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From: Brian McNamara (lorgon_at_[hidden])
Date: 2004-02-19 12:58:20

On Thu, Feb 19, 2004 at 02:58:12AM -0500, Gennadiy Rozental wrote:
> C++ standard introduces and STL uses notion of function object a generic
> abstraction for function. By design it is structure type with non-template
> operator(), where types of the arguments and result types are unambiguously
> defined by the type of function object (it could be hardcoded types or types
> dependent on structure template parameters). So let's call it monomorphic
> function object, opposed to the alternative design for function object,
> which uses member template operator() which we will call polymorphic
> function object. Polymorphic function objects in some ways better/more
> powerful than monomorphic ones. But there is an issue of result type
> deduction, which require special support. Solution is described in mention
> by you paper and your library implements it (as I understand it).
> Now the question is why would we need separate notion of functoid, while
> we already have powerful abstraction for function objects presented by
> boost::function? Why boost function does not present this functionality (if
> it does not, I am not sure)? This looks like obvious place to implement this
> solution: you provide helper facilities to make it easier to write
> polymorphic function objects and you make boost::function polymorphic
> function object aware (even though it still be a model for monomorphic
> function object). This will cover indirect functoids also.

I am not sure exactly what you are asking/suggesting, but I think I get
the gist of it enough that hopefully I can answer anyway.

As a quick aside, let me define "adaptable" to mean a function object
which exports a way to ask about its return type (in the same general
sense as
). Also let me define "rebindable" to mean function objects which are
variables that can be bound to different function objects during the
variable's lifetime, as in
   boost::function<int (int,int)> f;
   f = _1+_2; // f is now "plus"
   f = _1-_2; // f is now "minus"

Given those definitions, functon objects can be generally classified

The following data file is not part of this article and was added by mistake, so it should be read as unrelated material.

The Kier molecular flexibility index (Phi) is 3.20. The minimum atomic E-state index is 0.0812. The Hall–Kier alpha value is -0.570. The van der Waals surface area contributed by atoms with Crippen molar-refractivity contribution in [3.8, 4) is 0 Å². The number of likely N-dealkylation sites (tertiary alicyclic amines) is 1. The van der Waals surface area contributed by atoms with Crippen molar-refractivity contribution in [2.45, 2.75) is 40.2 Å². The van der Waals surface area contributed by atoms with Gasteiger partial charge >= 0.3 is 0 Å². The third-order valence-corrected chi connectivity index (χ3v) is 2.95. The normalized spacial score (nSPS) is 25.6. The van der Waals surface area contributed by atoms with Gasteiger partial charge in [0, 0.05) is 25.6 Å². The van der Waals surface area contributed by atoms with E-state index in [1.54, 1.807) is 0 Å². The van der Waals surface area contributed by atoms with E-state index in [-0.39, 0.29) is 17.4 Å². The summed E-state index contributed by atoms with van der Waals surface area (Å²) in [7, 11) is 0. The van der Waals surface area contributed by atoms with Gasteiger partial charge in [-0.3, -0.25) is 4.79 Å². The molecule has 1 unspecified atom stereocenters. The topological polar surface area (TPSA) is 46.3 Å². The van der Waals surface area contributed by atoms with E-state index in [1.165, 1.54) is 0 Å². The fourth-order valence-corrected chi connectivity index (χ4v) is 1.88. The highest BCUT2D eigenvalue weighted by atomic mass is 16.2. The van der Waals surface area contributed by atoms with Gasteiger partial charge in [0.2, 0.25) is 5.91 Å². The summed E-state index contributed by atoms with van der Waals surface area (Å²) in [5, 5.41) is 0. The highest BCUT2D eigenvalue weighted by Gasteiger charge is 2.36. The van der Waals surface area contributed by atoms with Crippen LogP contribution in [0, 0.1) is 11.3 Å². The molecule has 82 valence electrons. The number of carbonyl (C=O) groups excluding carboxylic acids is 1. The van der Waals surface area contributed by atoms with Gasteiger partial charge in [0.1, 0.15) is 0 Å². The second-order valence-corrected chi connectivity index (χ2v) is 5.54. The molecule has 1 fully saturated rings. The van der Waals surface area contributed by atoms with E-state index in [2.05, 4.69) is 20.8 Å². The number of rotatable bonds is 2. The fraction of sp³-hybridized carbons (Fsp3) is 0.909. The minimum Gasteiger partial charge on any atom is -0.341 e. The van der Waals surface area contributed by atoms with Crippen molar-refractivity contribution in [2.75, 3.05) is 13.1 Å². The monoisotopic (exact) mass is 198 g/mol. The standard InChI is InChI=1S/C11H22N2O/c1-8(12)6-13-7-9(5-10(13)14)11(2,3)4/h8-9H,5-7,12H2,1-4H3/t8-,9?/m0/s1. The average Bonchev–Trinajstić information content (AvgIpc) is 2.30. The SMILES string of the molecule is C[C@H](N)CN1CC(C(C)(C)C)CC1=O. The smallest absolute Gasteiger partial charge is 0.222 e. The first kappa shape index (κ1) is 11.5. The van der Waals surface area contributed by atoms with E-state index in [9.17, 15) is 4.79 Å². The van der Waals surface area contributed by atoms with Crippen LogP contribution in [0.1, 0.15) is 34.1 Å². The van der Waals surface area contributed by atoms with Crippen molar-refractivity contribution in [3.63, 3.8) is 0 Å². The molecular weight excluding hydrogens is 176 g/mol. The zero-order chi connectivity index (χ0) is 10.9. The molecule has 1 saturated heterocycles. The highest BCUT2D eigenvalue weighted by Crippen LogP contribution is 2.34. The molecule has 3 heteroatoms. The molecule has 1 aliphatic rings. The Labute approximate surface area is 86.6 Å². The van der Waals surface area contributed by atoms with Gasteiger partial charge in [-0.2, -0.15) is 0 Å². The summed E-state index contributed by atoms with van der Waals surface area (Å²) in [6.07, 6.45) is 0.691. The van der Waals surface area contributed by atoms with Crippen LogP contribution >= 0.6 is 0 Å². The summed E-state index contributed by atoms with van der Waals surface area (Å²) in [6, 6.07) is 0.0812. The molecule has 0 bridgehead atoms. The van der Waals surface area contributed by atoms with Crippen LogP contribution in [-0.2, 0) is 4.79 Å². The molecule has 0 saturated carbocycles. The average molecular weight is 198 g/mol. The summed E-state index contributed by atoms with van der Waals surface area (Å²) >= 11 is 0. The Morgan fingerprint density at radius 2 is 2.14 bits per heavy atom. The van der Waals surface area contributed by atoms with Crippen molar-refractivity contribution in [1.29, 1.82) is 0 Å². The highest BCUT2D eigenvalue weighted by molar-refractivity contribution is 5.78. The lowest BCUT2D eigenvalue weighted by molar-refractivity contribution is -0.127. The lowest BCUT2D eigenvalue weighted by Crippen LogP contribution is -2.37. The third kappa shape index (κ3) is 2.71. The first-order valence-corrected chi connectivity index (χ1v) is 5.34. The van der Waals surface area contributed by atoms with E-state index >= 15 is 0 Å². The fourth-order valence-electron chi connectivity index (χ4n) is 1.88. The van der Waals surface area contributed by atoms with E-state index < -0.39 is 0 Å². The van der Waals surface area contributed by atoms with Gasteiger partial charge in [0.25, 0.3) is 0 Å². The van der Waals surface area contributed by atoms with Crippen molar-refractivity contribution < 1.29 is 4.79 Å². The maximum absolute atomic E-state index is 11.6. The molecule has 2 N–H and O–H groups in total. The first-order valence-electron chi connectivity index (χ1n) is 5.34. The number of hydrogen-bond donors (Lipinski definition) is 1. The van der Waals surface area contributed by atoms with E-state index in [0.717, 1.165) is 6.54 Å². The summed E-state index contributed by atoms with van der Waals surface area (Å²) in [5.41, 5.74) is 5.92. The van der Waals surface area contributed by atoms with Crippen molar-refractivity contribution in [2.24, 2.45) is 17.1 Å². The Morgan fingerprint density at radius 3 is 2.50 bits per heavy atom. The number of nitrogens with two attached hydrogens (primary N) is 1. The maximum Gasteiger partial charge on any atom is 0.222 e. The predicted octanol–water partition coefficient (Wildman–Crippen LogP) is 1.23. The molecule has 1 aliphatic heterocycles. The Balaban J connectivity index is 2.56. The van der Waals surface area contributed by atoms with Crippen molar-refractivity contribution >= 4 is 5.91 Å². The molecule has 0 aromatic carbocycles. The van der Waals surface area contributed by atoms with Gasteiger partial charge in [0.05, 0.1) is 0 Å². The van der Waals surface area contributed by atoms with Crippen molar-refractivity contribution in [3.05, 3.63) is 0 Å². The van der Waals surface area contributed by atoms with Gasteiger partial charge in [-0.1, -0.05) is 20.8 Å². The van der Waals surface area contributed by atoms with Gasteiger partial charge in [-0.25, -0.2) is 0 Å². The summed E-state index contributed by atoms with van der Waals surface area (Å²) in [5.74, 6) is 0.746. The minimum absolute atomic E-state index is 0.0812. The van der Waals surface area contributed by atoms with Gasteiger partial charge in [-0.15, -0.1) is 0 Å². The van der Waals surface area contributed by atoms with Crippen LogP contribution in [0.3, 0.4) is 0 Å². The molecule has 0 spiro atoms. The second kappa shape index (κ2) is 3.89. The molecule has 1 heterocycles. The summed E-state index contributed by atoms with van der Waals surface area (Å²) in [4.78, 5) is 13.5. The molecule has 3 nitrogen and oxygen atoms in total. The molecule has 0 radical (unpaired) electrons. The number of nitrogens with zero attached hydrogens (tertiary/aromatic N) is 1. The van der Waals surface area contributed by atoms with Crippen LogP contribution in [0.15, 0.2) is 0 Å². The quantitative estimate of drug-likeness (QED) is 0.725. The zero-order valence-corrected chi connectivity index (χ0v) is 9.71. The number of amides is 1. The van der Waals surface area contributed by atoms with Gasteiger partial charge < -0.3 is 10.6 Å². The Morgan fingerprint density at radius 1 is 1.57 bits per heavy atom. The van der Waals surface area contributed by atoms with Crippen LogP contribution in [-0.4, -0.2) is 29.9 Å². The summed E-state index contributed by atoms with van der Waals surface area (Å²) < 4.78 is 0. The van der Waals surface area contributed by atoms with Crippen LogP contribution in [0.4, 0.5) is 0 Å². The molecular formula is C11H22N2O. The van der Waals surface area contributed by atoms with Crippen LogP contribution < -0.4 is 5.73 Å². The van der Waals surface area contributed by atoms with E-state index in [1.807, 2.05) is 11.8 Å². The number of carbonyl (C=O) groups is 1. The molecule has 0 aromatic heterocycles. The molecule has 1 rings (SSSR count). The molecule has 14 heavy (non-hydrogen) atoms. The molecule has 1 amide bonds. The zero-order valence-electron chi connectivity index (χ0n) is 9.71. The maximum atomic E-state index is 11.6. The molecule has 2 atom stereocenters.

along 3 different axes:
 - they can be monomorphic or they can be polymoprhic
 - they can be adaptable or not
 - they can be rebindable or not

"Direct functoid" is just the term we use in FC++ to describe
adaptable, non-rebindable function objects. "Indirect functoid" is the
term for "adaptable, rebindable, monomorphic" function object.
boost::function objects are classified just like indirect functoids
(adaptable, rebindable, monomorphic).

My goal for the various "functoid" terms is not to introduce new
vocabulary, but rather merely to simplify the exposition. Hopefully
"standard" terms for these concepts will arise soon (I don't think they
have yet). In any case, a "standard" implementation for result-type
deduction has already arisen (result_of), and FC++ supports this

(Let me know if I still have not answered/addressed your question.)

> (BTW why do you
> need virtual for it's implementation - I did not see single one in
> boost::function)

This amazes me, though
maybe explains it. I still cannot quite fathom how "virtual" is avoided
in boost::function, but I look forward to exploring the code or chatting
with Douglas Gregor about it. :)

In any case, you need some kind of way to do the indirection, and we
chose virtual functions as our implementation.

> Currying: I have a question: why boost::function does not provide currying
> internally? Why do we need boost::bind? IMO polymorphic function object
> currying should be incorporated in boost::bind.

I see that others are currently discussing the pros and cons of this
in other messages on the list.

> Smartness: I believe boost::function interface may be extended a little if
> we find your addition convenient. But as for now arity seems to be good
> enough.

Indeed; also, FC++ and boost have a different notions "arity", so this
doesn't "blend" well into boost functions.

> Infix syntax: I am not sure I like the idea in a first place. But it could
> be discussed and added

It is more useful when you have "named" operators as in FC++, simply

   x ^plus^ y

is often more readable/natural than

   plus( x, y )

It may also be attractive to OO people, who have gotten into the
now-fashionable habit of avoiding member functions. Switching from
the member notation

   Shape s; Point p;
   if( s.contains(p) ) ...

to the non-member notation

   if( contains(s,p) ) ...

loses the subject-verb-object order; using function objects that support
infix, however, lets you say

   if( s ^contains^ p ) ...

which some people may find attractive.

Thanks for your comments!

-Brian McNamara (lorgon_at_[hidden])

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